to earlier plans which have not worked, Nomura Securities analyst Eiichi Katayama told. New
products are a necessary response, if the firm is to retain its marketing effectiveness, to changing
customer preferences and dynamic competition in the marketplace. A stagnant product line is good
evidence that an industrial firm has failed to keep up with advancing technology and the state-ofthe-art in its industry (Webster, 1990). In addition, a source of new product stimulus is a customer
request to produce a specific product that the customer has designed (Urban & Hauser, 1980).
Sony needs to approach an effective managerial strategy of new product development that is likely
to achieve success, but at the same time minimize risk. According to Magrath and Higgins (1992),
innovation need satisfy consumer needs. These needs may relate to new product designs with
appeal, new product uses, or the innovative developing of new groups of product users. Moreover,
a more sophisticated strategy to react to competition is the second but better strategy. The firm
waits until the competitors product is revealed and then not only copies it, but improves on it. The
objective here is to be flexible and efficient so as to produce a product that will be superior to the
competition without incurring the heavy market developmental expense for the product. Another
approach to development is through the notion that someone must buy a product. The marketing
strategy is based on finding consumer needs and then building a product to fill them (Urban &
Hauser, 1980). Similarly, a firms new product strategy is increasingly recognized as a critical part
of the total business plan. The key product strategies are developing highly innovative products,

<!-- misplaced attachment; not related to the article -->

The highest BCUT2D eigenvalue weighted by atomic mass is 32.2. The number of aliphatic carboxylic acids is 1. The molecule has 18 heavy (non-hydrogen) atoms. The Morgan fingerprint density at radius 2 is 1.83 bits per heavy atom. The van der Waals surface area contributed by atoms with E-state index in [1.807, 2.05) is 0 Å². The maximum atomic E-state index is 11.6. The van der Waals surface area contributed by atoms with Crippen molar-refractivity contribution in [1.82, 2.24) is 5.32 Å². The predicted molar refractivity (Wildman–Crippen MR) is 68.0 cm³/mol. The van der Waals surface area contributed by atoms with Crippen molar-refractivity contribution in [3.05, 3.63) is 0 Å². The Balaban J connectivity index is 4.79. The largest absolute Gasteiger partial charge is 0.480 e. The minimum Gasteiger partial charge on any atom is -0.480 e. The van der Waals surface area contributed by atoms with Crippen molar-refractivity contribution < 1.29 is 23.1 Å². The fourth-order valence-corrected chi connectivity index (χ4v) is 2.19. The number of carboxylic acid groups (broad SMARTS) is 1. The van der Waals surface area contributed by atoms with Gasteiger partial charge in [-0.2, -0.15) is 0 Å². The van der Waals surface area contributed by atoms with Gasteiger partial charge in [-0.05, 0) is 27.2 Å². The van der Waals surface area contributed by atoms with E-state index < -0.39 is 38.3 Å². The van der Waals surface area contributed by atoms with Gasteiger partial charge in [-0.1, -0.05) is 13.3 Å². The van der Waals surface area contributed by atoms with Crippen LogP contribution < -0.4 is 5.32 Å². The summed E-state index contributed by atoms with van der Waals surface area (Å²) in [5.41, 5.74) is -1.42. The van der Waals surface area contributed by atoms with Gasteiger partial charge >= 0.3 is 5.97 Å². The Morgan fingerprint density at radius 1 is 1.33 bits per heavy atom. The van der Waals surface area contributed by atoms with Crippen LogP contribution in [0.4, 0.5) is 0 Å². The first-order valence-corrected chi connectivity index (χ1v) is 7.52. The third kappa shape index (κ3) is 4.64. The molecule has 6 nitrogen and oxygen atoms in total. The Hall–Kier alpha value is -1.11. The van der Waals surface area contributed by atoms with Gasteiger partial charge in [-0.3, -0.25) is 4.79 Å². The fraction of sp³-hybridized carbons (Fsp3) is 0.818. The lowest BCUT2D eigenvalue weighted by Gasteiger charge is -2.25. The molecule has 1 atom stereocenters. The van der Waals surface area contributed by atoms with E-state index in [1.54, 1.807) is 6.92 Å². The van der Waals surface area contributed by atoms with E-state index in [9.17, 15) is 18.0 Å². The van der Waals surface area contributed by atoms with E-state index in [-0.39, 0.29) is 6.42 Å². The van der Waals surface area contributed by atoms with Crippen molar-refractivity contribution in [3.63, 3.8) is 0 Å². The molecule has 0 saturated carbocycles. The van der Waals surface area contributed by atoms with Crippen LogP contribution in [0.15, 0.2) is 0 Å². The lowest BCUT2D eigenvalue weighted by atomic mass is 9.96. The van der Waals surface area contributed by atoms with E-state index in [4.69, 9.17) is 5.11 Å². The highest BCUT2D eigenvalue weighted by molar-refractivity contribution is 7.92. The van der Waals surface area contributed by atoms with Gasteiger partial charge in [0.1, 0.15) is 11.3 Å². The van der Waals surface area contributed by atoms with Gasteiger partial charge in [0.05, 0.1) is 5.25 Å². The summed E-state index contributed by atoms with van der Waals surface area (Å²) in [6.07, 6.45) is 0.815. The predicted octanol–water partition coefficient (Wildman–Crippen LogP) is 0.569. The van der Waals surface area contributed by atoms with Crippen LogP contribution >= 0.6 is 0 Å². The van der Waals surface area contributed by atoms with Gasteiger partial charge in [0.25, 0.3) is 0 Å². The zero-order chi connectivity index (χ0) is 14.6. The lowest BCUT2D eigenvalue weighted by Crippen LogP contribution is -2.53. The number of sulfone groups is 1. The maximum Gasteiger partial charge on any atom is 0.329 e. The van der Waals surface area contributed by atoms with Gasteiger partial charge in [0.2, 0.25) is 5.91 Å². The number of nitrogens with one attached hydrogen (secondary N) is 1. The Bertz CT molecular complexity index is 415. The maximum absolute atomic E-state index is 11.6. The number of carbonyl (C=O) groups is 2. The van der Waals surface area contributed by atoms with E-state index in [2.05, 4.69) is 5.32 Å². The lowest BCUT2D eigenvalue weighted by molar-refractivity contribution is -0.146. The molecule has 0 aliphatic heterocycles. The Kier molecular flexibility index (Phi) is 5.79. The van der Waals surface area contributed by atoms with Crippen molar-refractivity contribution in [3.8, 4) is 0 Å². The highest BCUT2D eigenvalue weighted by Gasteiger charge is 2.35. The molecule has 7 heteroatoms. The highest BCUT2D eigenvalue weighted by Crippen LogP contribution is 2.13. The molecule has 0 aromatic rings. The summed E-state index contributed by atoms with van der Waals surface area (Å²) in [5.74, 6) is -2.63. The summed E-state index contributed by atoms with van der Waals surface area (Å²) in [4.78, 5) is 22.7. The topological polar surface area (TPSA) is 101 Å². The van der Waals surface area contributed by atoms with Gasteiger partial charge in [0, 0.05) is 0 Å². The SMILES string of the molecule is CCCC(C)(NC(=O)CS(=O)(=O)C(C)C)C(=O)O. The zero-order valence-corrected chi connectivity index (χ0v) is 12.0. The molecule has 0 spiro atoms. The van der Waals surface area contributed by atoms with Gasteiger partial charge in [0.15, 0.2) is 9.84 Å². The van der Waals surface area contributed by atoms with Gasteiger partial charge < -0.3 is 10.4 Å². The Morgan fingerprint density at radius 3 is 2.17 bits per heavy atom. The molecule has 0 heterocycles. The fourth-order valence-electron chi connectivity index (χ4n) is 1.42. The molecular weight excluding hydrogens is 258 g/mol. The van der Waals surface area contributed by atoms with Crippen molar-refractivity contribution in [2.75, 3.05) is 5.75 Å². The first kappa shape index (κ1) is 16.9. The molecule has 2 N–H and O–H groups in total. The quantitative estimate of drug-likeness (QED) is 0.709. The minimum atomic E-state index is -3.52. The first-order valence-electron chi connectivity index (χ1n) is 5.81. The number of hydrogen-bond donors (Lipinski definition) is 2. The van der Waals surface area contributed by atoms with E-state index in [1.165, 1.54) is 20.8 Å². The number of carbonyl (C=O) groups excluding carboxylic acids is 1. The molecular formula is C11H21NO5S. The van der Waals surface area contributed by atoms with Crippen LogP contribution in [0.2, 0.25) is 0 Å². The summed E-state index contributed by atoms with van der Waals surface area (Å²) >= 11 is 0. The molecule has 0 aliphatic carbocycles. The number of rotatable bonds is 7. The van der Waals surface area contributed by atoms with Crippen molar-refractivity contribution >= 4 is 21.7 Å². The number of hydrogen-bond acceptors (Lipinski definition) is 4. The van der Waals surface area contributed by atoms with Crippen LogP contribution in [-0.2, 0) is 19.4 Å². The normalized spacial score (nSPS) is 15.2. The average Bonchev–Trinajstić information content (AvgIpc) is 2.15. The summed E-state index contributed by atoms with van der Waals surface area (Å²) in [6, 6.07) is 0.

introducing products that meet customer needs more effectively, and introducing products with
unique features for customers (Cooper, 1983).
Sony flaunted its PSX, the enhanced PlayStation 2 video-game machine. It also works as analog
TV, a DVD recorder, music player and digital photo album. The design of a single machine that
has a little bit of everything seems logical and attractive to customers. Some analysts argue that
audiovisual equipment and the game machine don't necessarily go together since the life cycles of
AV machinery are much shorter, requiring constant upgrades. Moreover, the product doesnt
match the market, Kazumasa Kubota says, analyst with Okasan Securities Co. in Tokyo. The PSX
may sell in amounts when it first goes on sale, but it will be hard to keep the sales going
(Kageyama, 2003). Many as 90% of new products may fail in the market because many
companies are scrambling to develop innovative high technology products. Then a definite need
for the product exists in the market which must be determined. In addition, competitive products
must be analyzed to assess by the market and segmented to identify target markets that will obtain
greatest profits from the product and offer competitive advantages (Lucas & Bush, 1984).
Sony made itself into poor positioning and misunderstands of consumer needs. Urban and Hauser
(1980) stated that positioning is the identification of a set of psychological need attributes and the
description of the level of each attribute for a new product. The companies should pay much
attention to the positioning issue as their discuss new product design. One of the major efforts in
successful new product design is to define a good psychological positioning and a set of physical
features to back it up. In order to avoid products failure, Moon (2005) analyzed companies can
change customers mentally classify their products by positioning these products in unexpected
ways. The firms through reverse, breakaway and stealth positioning are to shift consumers
thinking in order to create a profitable place to ply their merchandises. In addition, different
customers are likely to have different needs requiring some adjustment of the product. This means
that the selection of customers, market segmentation strategy, is the key, long-term strategic

choice for the industrial firm (Webster, 1990). Indeed, product position is strategically important
because it can take years to create, it is difficult to change, and it affects business success and
competitive strategy. A product or service position involves the set of associations with the product.
It is created over time, often from a large assortment of sources such as the product design, the
advertising, the store in which it is bought, and who uses it (Aaker, 1988).
A product does not have novelty to benefit from original new positioning, nor does it have to be
past its prime. The old rule of the product life cycle is by simply challenging consumers' notions.
Thus, from time to time, it makes sense for a company to review its product portfolio. Such a